in one direction but not in the other. It is possible that this may become a configurable

option where Administrators can choose how they want to test.

Which Services Need to be Monitored

        Some services have been mentioned, such as basic connectivity to a server, and

Telnet, IMAP, and POP3 services. However, a complete list of all specific servers and

services that will be monitored will be needed, although not until much later in the

development. The System will be modular so that services can be added and/ or removed

from it in the future.

How to Authenticate Users

        There are several options for authentication, some more secure than others. The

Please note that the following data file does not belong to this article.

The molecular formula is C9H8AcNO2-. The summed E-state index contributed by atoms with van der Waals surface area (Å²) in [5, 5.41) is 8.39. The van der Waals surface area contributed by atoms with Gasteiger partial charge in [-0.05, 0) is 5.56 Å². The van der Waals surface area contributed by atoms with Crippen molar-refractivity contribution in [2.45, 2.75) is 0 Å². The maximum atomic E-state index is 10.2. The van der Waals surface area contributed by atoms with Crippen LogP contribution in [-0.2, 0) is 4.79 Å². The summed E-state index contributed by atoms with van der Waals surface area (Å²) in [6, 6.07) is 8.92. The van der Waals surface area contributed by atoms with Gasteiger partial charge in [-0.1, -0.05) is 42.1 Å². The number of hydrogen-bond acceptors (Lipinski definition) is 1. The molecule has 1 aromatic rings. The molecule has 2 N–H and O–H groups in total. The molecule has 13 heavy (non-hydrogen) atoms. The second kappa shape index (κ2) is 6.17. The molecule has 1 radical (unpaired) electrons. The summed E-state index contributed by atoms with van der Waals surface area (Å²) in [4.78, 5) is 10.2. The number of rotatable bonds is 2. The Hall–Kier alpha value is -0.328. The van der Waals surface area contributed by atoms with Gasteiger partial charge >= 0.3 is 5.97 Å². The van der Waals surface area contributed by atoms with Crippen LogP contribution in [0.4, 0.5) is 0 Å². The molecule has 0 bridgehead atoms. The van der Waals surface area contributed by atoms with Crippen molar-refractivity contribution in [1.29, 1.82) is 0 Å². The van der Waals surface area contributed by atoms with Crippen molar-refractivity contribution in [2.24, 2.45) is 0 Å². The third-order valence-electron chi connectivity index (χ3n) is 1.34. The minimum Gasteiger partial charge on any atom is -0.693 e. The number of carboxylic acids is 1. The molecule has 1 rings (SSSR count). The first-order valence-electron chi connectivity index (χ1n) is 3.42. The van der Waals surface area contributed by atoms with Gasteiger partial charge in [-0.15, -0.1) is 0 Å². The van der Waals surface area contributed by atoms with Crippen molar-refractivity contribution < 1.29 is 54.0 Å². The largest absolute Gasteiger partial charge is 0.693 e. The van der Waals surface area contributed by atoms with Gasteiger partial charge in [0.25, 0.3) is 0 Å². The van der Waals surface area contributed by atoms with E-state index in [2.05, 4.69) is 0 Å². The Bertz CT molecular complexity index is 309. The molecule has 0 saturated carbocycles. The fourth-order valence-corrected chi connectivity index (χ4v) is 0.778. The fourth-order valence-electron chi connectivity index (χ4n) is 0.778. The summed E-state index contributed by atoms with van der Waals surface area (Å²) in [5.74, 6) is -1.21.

options discussed so far were IMAP checking, a separate database for valid users and

passwords, local authentication, and RADIUS. When the security, configurability, and

convenience needs of Administrators become clearer, the proper choice for the System’s

needs will be chosen.


        In its most basic terms, the System will serve three purposes: to monitor the

connectivity status of servers and their services, to maintain logs of these status events

and changes, and to notify the appropriate individual when a service is unavailable.

Through many configurable options, Administrators will be able to customize the System

to suit the needs of each server and/ or service separately. Once the desired settings are

in place, the System will be completely self-sufficient including the clean-up of log files

and notification messages. Overall, the network monitoring system will be a useful

application, both for general users who wish to check the status of a server, and for those

working to maintain network and service availability.